Remember: Plot is no more than footprints left in the snow after your characters have run by
on their way to incredible destinations.
— Ray Bradbury, quoted in a meme on Facebook from The Writer’s Circle
In the last couple of weeks, friends on Facebook have posted photos of monarch butterflies and comments about the sad decline in their numbers. A friend in New Hampshire, for instance, may have seen one last week, others have seen one or two this season. I, too, may have seen one, but it was too far away to be sure. It might have been a falling sugar maple leaf.
Monarch butterflies figure prominently in my first novel, Song of the Blessing Trees. This time of year used to be almost magical because late summer-early autumn is — was — the usual time for the monarchs to embark on their annual migration from the US to Mexico and Central America. One scene in my novel came about because of a direct experience over 20 years ago during their migration — I wrote it word-for-word from my journal — and led to how I crafted the book’s final scene.
I used to look forward to this time of year because of the monarch butterflies. For some reason, their annual pilgrimage always uplifted me, whereas I usually feel … not sad, really, but melancholy when the Canada geese start their journeys, even though I am always awed at and by the mysteries of migration. Over the last several years, though — as most people know — the monarchs’ numbers have dwindled dramatically and are now dangerously low.
The year I wrote of was much different. In 1992 or 1993, my family and I were driving back to Connecticut after a few days in Vermont. The late September day was spectacular, as only Vermont can be. The trees were turning , the wildflowers were in prolific bloom, the air was crisp but warming up in the bright afternoon sun. We were stopped for road construction, and, as we waited, we were suddenly surrounded by hundreds of monarch butterflies. It was as if they had emerged en masse from the river beside us to greet the occupants in the short line of cars. They stayed among us, hovering, darting, floating for the 10-15 minutes that were stopped.
Once we started driving south again, the monarchs move alongside us. Now they went in front of us, there were others behind us, others on either side, some stopping to partake of the nectar of asters, wild sunflowers, and other wildlings along the roadsides. For almost two hours, the magic stayed with us as we drove, even once we got onto the Interstate.
About an hour before we reached home, the fragile migrants disappeared … but a couple of days later they reappeared. I was in the garden, on my knees as I did some weeding and transplanting chores, when I looked up to see a couple of monarchs on the late daisies and roses. As I sat back on my heels, more and more of the orange, brown, and black butterflies swirled around me and the flowers. This cloud of monarchs wasn’t as numerous as the Vermont pilgrims we’d left behind, but it was the most I’d ever seen at one time in our suburban yard. They stayed all afternoon, and I stayed outside with them, and a few more showed up the next day, and the day after that they were gone. I thought then, and I still believe, these late travelers had started out with us back in Vermont. I blessed them and asked for traveling mercies on their behalf as they went on their way and I shed a tear or two.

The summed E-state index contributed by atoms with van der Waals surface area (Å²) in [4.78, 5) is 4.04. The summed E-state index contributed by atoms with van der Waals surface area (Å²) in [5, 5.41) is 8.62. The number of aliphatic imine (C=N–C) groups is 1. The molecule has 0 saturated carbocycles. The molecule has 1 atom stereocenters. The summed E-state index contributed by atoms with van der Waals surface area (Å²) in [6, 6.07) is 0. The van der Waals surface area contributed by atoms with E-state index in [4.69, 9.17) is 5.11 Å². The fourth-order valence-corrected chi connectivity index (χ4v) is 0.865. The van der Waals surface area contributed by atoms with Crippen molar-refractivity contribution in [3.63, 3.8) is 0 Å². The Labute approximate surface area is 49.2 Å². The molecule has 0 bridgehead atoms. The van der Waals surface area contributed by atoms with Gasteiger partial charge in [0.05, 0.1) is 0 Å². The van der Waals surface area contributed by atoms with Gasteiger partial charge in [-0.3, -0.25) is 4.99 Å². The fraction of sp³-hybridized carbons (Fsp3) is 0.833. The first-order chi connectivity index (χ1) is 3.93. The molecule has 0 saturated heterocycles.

That was a one-time experience — it had never happened to me before and it’s not happened since. Looking back, it seems prophetic. At first the diminution of monarch numbers was too gradual for me to notice. Over the years, however, I saw fewer and fewer butterflies and I started to mention it to family and friends. Then I began to see and hear news reports that the monarchs were disappearing because we humans were poisoning and destroying their habitats. And Al Gore wrote his book and made his movie, An Inconvenient Truth.
And I finished and published my novel. And now, 20+ years later, I may have seen one, from a distance. Or it could have been a leaf falling, a leaf that was a dull, dark orange and brown instead of the neon orange and flaming crimson it should be this time of year.
So, despite what Ray Bradbury says, this plotline and these characters — along with the others who peopled the story — have left their footprints, their wingprints in my heart. Their collective imprint is much too deep to forget, especially as I watch the monarchs disappear. As sad I am now, though, I take heart that maybe the story was a prophecy after all, and the butterflies will come back again some day.
Song of the Blessing Trees by Eugenie R. Rayner is available from the publisher at http://www.gileadbooks.com/catalogue.php?uid=157, or on Amazon.com and Kindle.